Beyond being one hell of a cameo, this number is one of several that gave a unique spin to how an ep’s song was performed. Some—like the Spice Girls-inspired “Friendtopia” and “Let’s Generalize About Men”—were given no new context and worked thrillingly as is. But after the latter, Hull and Foster took to the stage to remind us that “Fit Hot Guys Have Problems Too.”
But women expecting to see Whi-Jo and Nathaniel strip down were in for a surprise. When the two tore open their button-down shirts, what was underneath was not their naked, muscular torsos, but white t-shirts with crudely drawn-on abs! Howls of laughter burst forth and continued as the two struggle to take their button downs off while still singing and holding microphones. Some flailing and teamwork were involved to the delight of the crowd. Then, out runs Rodriguez, wearing Josh’s fireman-stripper costume. The number briefly screeched to a stop as they scold him, saying they’d all agreed they WEREN’T going to do nudity! (“We just talked about this!”) Playing into Josh Chan’s dopiness and unstoppable enthusiasm, Rodriguez turned being a hot, topless dude into a sensational bit! And then as it came to the part where—in the show—they rip off their pants, he stood alone, pantless and aw-shucks. The crowd went wild. Again. We also went wild anytime Donna Lynne Champlin came out to sing, because duh.
Champlin has a voice that can rattle the rafters and souls, and the audience knew it. When she entered for her first song, the audience gave her a standing ovation, to which she cried, “I haven’t done anything yet! Make me earn it!” She would, bringing Broadway diva to “Maybe This Dream,” “The Miracle of Birth,” and “Face Your Fears.”
Other sensational highlights included a rendition of Darryl’s “My Sperm is Healthy,” which was a real family affair! Joining him as the dancing sperms were Gardner’s real-life sons, who he reminded in the middle of the number, “I had sex with your mom, twice!” Speaking of sex, the sex medley was as hilarious as it was outrageous, boasting snippets of “The Sexy Getting Ready Song,” “Sex with a Stranger,” “Oh My God I Think I Like You,” “Strip Away My Conscience,” “Let’s Have Intercourse,” the vibrator lament “The Buzzing from the Bathroom,” and, of course, “Period Sex,” which included a giant bloody tampon prop. But the most outrageous bit came in the encore, where Bloom not only busted out her show’s ode to hefty mammaries but also busted out her own.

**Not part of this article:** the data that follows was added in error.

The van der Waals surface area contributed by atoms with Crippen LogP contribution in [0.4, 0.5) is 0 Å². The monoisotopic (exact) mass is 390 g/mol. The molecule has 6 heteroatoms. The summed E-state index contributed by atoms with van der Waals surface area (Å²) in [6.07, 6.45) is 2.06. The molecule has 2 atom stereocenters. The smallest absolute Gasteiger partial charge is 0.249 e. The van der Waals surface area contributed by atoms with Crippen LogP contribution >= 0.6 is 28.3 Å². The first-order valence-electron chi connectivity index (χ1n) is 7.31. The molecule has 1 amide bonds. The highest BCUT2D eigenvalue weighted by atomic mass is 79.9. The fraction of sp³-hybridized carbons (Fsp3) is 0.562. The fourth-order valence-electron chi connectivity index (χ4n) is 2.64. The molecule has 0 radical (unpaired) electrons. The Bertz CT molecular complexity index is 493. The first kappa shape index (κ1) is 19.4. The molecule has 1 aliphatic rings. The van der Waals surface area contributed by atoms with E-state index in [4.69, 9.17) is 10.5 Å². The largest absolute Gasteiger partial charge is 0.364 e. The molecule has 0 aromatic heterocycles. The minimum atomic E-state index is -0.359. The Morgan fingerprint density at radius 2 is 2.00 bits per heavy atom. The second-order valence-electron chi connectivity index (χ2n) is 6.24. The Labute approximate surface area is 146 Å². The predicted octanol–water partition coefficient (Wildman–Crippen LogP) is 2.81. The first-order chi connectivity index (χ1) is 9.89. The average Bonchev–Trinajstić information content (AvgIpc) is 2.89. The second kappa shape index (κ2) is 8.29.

“Heavy boobs” is a song that comically demystifies breasts as “sacks of yellow fat,” complete with a dance number that slings them about and makes every boob-haver cringe with sympathy pain. As Craxy Ex-Girlfriend Live began, Bloom offered a chipper warning there would be graphic language, content, and maybe graphic nudity. Freed from TV censors, the cast gleefully dropped f-bombs throughout. (A “Buttload of Cats” became “A Fuckton of Cats.”) Then, in the final number, Bloom delivered on the promised nudity. First, she took off her sequined shirt to reveal a nude-colored bra. As she danced, a big white skrim was lowered from the ceiling and hid her from the audience. A bit of burlesque followed. Backlit, her shadowy silhouette hit the skrim as she took off her bra before a cheering but obscured audience. But she wasn’t through yet.
In the TV-edit of the song, she sings, “Here is a list of all of the objects I can hold under my boobs: stapler, ten pencils, paperback copy of Arabian Nights, dog bowl, remote control, hardback copy of Wuthering Heights.” At Radio City, she wasn’t going to make us take her word for it. Bloom stepped out from behind the skrim, her breasts bare save for some sparkly red pasties, and then her girl group (Lovell, Ruiz, and Champlin all wearing bras over their tops) dutifully handed her a laundry list of items to stick under them. Admittedly, I was too far away to make out all of them, and Bloom’s narration got obscured by the whoops and cheers as the crowd marveled over what the hell was happening! But one by one, Bloom put a book, another book, a stapler, etc, under her boobs in a unique feat of strength. Her breasts held one and another and another. And once she raised her arms in victory, the crowd once more was on its feet.
I mean, Lin-Manuel Miranda’s pretty cool. But can he do that?
Header Image Source: CW